Affecting relations: introducing affect theory to archival discourse

Abstract

An engagement with affect theory is a significant way in which dimensions of social justice for the archival field can be elucidated, fleshed out, and ultimately confronted. Affect theory provides tools for undertaking substantive analyses of power and its abuses in order to better perform, more critically understand, and challenge and reconceptualize archival functions and concerns in support of social justice principles and goals. In this paper, I provide an introduction for the archival field to affect theory, arguing that the contributions of Ann Cvetkovich, Sara Ahmed and Lauren Berlant can critically expose, complicate and further work toward social justice in three areas of archival concern. First, drawing on Cvetkovich’s work, I argue that affective value should be surfaced and explicitly applied as an appraisal criterion. Second, extending Ahmed’s work on pain and witnessing to the archival realm and building on arguments that archivists are witnesses (Punzalan in Community archives: the shaping of memory, Facet, London, 187–219, 2009; Caswell in Archiving the unspeakable: Silence, memory and the photographic record in Cambodia. University of Wisconsin Press, Madison, 2014a), I argue that archivists are deeply implicated in webs of affective relations. Such relations require the archival field to expand its ethical orientation to address considerations of emotional justice. Finally, I build out of Berlant’s work to call out, define and analyze a different kind of archival relation, an affective investment in and attachment to damaging neoliberalist ideologies that shape the conditions of contemporary archival work.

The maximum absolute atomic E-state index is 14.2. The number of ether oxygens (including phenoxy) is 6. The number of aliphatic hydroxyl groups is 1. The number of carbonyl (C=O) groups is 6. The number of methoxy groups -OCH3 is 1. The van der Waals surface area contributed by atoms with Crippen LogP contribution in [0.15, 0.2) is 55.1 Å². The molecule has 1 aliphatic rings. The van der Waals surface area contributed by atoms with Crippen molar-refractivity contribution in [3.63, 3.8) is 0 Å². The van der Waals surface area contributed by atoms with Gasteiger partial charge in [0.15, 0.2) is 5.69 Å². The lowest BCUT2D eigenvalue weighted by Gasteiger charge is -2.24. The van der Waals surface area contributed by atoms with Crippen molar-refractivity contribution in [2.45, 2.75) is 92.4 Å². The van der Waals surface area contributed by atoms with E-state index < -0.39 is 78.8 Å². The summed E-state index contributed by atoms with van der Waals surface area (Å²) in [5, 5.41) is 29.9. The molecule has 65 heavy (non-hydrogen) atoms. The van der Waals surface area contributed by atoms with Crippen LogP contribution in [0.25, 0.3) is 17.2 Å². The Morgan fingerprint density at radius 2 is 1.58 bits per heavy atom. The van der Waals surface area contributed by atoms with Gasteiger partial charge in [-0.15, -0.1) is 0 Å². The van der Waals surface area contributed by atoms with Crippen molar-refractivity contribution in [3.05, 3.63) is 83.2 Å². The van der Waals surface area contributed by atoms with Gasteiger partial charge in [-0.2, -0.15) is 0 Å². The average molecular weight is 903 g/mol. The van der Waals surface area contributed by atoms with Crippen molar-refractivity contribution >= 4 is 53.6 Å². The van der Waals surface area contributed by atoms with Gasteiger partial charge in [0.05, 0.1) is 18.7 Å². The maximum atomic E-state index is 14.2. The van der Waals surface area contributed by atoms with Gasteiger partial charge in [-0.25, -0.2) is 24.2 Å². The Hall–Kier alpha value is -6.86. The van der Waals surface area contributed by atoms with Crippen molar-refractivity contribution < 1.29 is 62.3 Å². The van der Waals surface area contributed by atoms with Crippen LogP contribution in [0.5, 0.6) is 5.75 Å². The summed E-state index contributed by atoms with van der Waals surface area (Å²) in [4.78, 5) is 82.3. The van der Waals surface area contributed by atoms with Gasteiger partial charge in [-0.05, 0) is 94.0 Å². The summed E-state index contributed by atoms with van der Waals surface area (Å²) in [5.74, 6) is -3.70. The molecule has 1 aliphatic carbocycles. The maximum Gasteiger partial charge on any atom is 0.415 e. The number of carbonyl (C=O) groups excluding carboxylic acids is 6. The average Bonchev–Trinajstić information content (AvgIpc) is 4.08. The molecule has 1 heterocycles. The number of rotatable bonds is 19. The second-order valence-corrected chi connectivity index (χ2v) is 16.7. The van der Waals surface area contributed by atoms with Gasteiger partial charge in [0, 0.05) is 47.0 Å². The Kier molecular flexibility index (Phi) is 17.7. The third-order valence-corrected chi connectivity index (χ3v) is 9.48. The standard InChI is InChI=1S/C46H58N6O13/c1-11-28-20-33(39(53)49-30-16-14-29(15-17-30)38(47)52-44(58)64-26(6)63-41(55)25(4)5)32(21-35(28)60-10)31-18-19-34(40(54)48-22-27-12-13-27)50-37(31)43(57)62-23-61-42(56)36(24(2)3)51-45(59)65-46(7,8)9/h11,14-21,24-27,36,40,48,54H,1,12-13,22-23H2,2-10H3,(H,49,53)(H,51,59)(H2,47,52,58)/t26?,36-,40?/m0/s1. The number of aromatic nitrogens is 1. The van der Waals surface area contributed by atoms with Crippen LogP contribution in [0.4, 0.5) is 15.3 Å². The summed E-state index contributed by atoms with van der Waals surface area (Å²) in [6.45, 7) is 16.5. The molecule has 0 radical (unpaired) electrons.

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Acknowledgments

The University of California, Los Angeles’s Graduate Summer Research Mentorship Program generously funded this research. The author would like to acknowledge Michelle Caswell and Anne J. Gilliland for their mentorship, and along with those of Jesse Deshayes and Mario H. Ramirez, for their critical and constructive suggestions. Comments from two anonymous reviewers were instrumental in strengthening this piece and developing its social justice focus. The author would also like to acknowledge all who have contributed to the “Archives and Emotion” bibliography begun by Kate Theimer.

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Correspondence to Marika Cifor.

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Justice is not simply a feeling. And feelings are not always just. But justice involves feelings, which move us across the surfaces of the world, creating ripples in the intimate contours of our lives. Where we go, with these feelings, remains an open question (Ahmed 2004, p. 202).

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Cifor, M. Affecting relations: introducing affect theory to archival discourse. Arch Sci 16, 7–31 (2016). https://doi.org/10.1007/s10502-015-9261-5

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Keywords

  • Affect
  • Affect theory
  • Appraisal
  • Community archives
  • Neoliberalism
  • Social justice
  • Witnessing